Elementary school students in Donghai county in Jiangsu province crafted red ribbons as part of an HIV/AIDS prevention campaign on Tuesday. (ZHANG ZHENGYOU / FOR CHINA DAILY)
The 2016 World AIDS Day on Thursday will be a bit different for Liu Shi, a 24-year-old gay man, who is HIV-positive.
He will host a talk show about his own experience and HIV/AIDS prevention in a temporary glass room set up in a plaza in Sanlitun, a bustling commercial district in Beijing. The show will also be available live-streaming online.
"I feel a bit upset now, since there are usually lots of people in that area and they can see me through the glass," said Liu Shi, who works full time at a private nonprofit organization that provides support for AIDS patients in the capital.
Liu learned of his HIV-positive status in 2012, and since graduating from an occupational school has worked for NGOs to combat HIV/AIDS stereotypes and discrimination.
"Someone like me in the community has to stand out, providing a voice for patients," he said on Wednesday.
Wu Zunyou, head of the National Center for AIDS and Sexually Transmitted Disease Control and Prevention, co-organizer of the Sanlitun event, said Liu's bravery will deliver the message to protect yourself against HIV, particularly to young people.
As of September, there were 654,000 people living with HIV/AIDS in China, and 201,000 deaths, according to the center.
The center has alerted the public to increasing HIV transmissions among the young. In the first nine months of the year, 2,321 students aged 15 to 24 tested positive for HIV, a number 4.1 times greater than in 2010.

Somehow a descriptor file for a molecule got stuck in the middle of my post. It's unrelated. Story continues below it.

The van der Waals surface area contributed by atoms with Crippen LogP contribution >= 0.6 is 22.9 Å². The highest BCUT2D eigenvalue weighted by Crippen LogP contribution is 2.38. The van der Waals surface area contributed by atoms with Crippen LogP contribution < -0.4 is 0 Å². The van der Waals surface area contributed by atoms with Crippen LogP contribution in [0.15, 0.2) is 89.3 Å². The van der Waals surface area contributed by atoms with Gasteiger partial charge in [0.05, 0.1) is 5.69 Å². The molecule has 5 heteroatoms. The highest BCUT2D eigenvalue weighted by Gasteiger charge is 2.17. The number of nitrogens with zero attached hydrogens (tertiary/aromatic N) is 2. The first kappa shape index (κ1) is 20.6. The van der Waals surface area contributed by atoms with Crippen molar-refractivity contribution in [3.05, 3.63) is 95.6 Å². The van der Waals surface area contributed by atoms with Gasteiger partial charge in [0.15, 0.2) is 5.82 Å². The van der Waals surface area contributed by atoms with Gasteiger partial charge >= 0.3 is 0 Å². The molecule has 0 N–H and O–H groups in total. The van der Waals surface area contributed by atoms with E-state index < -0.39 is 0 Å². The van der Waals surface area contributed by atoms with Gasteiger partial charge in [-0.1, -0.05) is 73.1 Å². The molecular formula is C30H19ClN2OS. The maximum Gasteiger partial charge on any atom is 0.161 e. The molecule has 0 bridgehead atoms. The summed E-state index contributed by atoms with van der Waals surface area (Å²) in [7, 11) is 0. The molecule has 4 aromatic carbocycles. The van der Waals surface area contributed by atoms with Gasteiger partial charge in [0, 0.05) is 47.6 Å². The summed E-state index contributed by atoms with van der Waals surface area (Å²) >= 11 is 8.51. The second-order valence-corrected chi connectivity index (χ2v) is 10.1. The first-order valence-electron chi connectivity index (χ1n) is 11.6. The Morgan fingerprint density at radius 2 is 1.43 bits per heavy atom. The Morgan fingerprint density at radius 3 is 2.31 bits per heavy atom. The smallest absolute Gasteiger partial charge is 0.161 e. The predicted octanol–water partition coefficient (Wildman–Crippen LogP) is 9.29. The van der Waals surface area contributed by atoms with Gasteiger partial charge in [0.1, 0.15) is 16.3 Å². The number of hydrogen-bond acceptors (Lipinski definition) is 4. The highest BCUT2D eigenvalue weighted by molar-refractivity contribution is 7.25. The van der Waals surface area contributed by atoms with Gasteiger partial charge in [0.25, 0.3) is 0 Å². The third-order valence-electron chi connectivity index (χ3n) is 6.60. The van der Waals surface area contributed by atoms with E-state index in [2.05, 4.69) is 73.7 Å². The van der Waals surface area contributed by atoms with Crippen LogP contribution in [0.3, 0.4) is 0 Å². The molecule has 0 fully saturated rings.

"At a sexually active age, they are aware of HIV/AIDS but their limited knowledge of disease prevention has failed to provide enough protection," Wu said.
While most new transmissions are among gay males, Wu also urged school authorities to be more open and provide more information to both male and female students.
Liu said that for a long time, HIV/AIDS education in the country highlighted only the fear and desperation surrounding the condition, which "failed to deliver the key preventive messages to young men like myself."
On Thursday, Liu said besides sharing such messages, his appearance would have another positive effect.
"They can see me, an AIDS patient who's been in treatment for four years, still young, energetic, healthy and with great hope for the future," he said.
Liu said he also will talk about fighting discrimination. "Despite growing social tolerance, AIDS related discrimination still runs rampant here."
Having been denied medical treatment before, Liu said he still hides his status when seeing a doctor.
Discrimination makes people avoid HIV testing and timely treatment, and that undermines the nation's overall AIDS battle, Wu said.
Liu said: "I hope I will be nicely treated tomorrow. Social norms cannot be changed overnight. But when I am old, I can say I've tried."